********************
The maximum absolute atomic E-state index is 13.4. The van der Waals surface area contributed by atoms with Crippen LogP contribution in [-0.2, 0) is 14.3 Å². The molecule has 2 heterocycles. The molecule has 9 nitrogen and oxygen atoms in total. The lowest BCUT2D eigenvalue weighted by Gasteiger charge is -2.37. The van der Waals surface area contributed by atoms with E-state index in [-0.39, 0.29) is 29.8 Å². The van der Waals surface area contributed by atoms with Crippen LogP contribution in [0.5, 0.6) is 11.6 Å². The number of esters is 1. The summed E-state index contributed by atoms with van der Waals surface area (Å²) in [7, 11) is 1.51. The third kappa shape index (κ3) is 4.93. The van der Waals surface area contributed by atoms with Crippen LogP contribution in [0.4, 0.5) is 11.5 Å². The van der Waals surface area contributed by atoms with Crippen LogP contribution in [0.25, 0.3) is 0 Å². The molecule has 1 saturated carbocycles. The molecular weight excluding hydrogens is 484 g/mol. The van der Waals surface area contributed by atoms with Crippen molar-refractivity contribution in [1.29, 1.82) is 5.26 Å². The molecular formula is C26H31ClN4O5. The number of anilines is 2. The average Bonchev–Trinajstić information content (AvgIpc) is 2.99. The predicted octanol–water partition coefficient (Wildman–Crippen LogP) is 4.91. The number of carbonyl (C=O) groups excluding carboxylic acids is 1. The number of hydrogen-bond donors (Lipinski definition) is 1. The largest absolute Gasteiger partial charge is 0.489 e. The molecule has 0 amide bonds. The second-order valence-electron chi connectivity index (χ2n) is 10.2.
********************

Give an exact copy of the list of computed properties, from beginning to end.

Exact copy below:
The maximum absolute atomic E-state index is 13.4. The van der Waals surface area contributed by atoms with Crippen LogP contribution in [-0.2, 0) is 14.3 Å². The molecule has 2 heterocycles. The molecule has 9 nitrogen and oxygen atoms in total. The lowest BCUT2D eigenvalue weighted by Gasteiger charge is -2.37. The van der Waals surface area contributed by atoms with E-state index in [-0.39, 0.29) is 29.8 Å². The van der Waals surface area contributed by atoms with Crippen LogP contribution in [0.5, 0.6) is 11.6 Å². The number of esters is 1. The summed E-state index contributed by atoms with van der Waals surface area (Å²) in [7, 11) is 1.51. The third kappa shape index (κ3) is 4.93. The van der Waals surface area contributed by atoms with Crippen LogP contribution in [0.4, 0.5) is 11.5 Å². The van der Waals surface area contributed by atoms with Crippen LogP contribution in [0.25, 0.3) is 0 Å². The molecule has 1 saturated carbocycles. The molecular weight excluding hydrogens is 484 g/mol. The van der Waals surface area contributed by atoms with Crippen molar-refractivity contribution in [1.29, 1.82) is 5.26 Å². The molecular formula is C26H31ClN4O5. The number of anilines is 2. The average Bonchev–Trinajstić information content (AvgIpc) is 2.99. The predicted octanol–water partition coefficient (Wildman–Crippen LogP) is 4.91. The number of carbonyl (C=O) groups excluding carboxylic acids is 1. The number of hydrogen-bond donors (Lipinski definition) is 1. The largest absolute Gasteiger partial charge is 0.489 e. The molecule has 0 amide bonds. The second-order valence-electron chi connectivity index (χ2n) is 10.2.